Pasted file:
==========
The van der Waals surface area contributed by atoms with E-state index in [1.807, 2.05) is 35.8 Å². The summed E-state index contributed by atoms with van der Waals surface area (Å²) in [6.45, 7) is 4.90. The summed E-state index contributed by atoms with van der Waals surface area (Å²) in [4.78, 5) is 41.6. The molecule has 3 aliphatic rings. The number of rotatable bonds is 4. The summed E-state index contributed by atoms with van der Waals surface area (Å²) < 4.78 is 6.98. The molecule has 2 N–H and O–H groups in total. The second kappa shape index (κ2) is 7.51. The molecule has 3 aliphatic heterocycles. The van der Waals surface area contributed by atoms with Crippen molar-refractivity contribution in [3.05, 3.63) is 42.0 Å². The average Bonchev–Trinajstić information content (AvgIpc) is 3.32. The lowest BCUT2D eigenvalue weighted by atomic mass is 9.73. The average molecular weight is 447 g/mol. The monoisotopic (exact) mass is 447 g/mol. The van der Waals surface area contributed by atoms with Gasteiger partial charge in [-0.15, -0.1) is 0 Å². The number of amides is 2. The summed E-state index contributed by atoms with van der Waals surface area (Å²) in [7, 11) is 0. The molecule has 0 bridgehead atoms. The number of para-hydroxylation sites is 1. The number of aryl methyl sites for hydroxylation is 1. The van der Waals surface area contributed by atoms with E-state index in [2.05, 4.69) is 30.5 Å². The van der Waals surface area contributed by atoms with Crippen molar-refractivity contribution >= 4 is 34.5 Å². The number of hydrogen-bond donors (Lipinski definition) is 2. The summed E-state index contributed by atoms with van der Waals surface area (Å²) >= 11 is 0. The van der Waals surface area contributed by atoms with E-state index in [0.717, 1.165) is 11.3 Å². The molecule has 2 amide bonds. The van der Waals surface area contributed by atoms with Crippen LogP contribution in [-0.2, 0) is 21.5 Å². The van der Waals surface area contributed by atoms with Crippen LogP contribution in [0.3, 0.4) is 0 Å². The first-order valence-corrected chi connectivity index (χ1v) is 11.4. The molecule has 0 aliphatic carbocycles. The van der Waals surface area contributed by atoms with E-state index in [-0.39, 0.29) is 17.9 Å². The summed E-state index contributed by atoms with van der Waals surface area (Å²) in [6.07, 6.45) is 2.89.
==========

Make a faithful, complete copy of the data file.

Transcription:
The van der Waals surface area contributed by atoms with E-state index in [1.807, 2.05) is 35.8 Å². The summed E-state index contributed by atoms with van der Waals surface area (Å²) in [6.45, 7) is 4.90. The summed E-state index contributed by atoms with van der Waals surface area (Å²) in [4.78, 5) is 41.6. The molecule has 3 aliphatic rings. The number of rotatable bonds is 4. The summed E-state index contributed by atoms with van der Waals surface area (Å²) < 4.78 is 6.98. The molecule has 2 N–H and O–H groups in total. The second kappa shape index (κ2) is 7.51. The molecule has 3 aliphatic heterocycles. The van der Waals surface area contributed by atoms with Crippen molar-refractivity contribution in [3.05, 3.63) is 42.0 Å². The average Bonchev–Trinajstić information content (AvgIpc) is 3.32. The lowest BCUT2D eigenvalue weighted by atomic mass is 9.73. The average molecular weight is 447 g/mol. The monoisotopic (exact) mass is 447 g/mol. The van der Waals surface area contributed by atoms with Gasteiger partial charge in [-0.15, -0.1) is 0 Å². The number of amides is 2. The summed E-state index contributed by atoms with van der Waals surface area (Å²) in [7, 11) is 0. The molecule has 0 bridgehead atoms. The number of para-hydroxylation sites is 1. The number of aryl methyl sites for hydroxylation is 1. The van der Waals surface area contributed by atoms with E-state index in [2.05, 4.69) is 30.5 Å². The van der Waals surface area contributed by atoms with Crippen molar-refractivity contribution >= 4 is 34.5 Å². The number of hydrogen-bond donors (Lipinski definition) is 2. The summed E-state index contributed by atoms with van der Waals surface area (Å²) >= 11 is 0. The van der Waals surface area contributed by atoms with E-state index in [0.717, 1.165) is 11.3 Å². The molecule has 2 amide bonds. The van der Waals surface area contributed by atoms with Crippen LogP contribution in [-0.2, 0) is 21.5 Å². The van der Waals surface area contributed by atoms with Crippen LogP contribution in [0.3, 0.4) is 0 Å². The first-order valence-corrected chi connectivity index (χ1v) is 11.4. The molecule has 0 aliphatic carbocycles. The van der Waals surface area contributed by atoms with E-state index in [-0.39, 0.29) is 17.9 Å². The summed E-state index contributed by atoms with van der Waals surface area (Å²) in [6.07, 6.45) is 2.89.